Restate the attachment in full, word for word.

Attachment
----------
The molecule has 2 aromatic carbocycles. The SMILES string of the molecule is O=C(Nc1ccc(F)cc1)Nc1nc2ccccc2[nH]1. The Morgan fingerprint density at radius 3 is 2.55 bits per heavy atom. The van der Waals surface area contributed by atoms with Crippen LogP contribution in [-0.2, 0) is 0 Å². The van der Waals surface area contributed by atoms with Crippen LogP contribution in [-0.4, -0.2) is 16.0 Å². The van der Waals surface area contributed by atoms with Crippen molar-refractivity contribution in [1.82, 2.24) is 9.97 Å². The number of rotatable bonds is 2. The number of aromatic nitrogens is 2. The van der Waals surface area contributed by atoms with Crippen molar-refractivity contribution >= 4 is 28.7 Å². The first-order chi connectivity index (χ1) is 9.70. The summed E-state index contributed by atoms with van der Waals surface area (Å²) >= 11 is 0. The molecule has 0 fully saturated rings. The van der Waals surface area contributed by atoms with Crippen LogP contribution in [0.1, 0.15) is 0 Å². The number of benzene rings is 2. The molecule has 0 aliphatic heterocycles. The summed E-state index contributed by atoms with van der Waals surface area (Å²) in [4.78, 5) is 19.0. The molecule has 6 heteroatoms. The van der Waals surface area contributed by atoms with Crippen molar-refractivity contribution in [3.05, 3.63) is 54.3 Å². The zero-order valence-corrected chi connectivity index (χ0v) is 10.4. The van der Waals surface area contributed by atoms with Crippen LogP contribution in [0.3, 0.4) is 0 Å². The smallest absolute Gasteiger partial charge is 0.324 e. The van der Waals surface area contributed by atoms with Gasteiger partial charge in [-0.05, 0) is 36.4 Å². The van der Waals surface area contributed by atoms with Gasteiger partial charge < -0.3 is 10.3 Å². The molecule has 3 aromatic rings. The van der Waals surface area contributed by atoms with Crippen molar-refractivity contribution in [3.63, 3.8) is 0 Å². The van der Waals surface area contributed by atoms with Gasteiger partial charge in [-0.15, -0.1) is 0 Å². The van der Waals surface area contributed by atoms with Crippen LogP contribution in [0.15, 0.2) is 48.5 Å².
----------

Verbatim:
The molecule has 2 aromatic carbocycles. The SMILES string of the molecule is O=C(Nc1ccc(F)cc1)Nc1nc2ccccc2[nH]1. The Morgan fingerprint density at radius 3 is 2.55 bits per heavy atom. The van der Waals surface area contributed by atoms with Crippen LogP contribution in [-0.2, 0) is 0 Å². The van der Waals surface area contributed by atoms with Crippen LogP contribution in [-0.4, -0.2) is 16.0 Å². The van der Waals surface area contributed by atoms with Crippen molar-refractivity contribution in [1.82, 2.24) is 9.97 Å². The number of rotatable bonds is 2. The number of aromatic nitrogens is 2. The van der Waals surface area contributed by atoms with Crippen molar-refractivity contribution >= 4 is 28.7 Å². The first-order chi connectivity index (χ1) is 9.70. The summed E-state index contributed by atoms with van der Waals surface area (Å²) >= 11 is 0. The molecule has 0 fully saturated rings. The van der Waals surface area contributed by atoms with Crippen LogP contribution in [0.1, 0.15) is 0 Å². The number of benzene rings is 2. The molecule has 0 aliphatic heterocycles. The summed E-state index contributed by atoms with van der Waals surface area (Å²) in [4.78, 5) is 19.0. The molecule has 6 heteroatoms. The van der Waals surface area contributed by atoms with Crippen molar-refractivity contribution in [3.05, 3.63) is 54.3 Å². The zero-order valence-corrected chi connectivity index (χ0v) is 10.4. The van der Waals surface area contributed by atoms with Crippen LogP contribution in [0.3, 0.4) is 0 Å². The smallest absolute Gasteiger partial charge is 0.324 e. The van der Waals surface area contributed by atoms with Gasteiger partial charge in [-0.05, 0) is 36.4 Å². The van der Waals surface area contributed by atoms with Gasteiger partial charge < -0.3 is 10.3 Å². The molecule has 3 aromatic rings. The van der Waals surface area contributed by atoms with Crippen molar-refractivity contribution in [3.63, 3.8) is 0 Å². The van der Waals surface area contributed by atoms with Gasteiger partial charge in [-0.15, -0.1) is 0 Å². The van der Waals surface area contributed by atoms with Crippen LogP contribution in [0.15, 0.2) is 48.5 Å².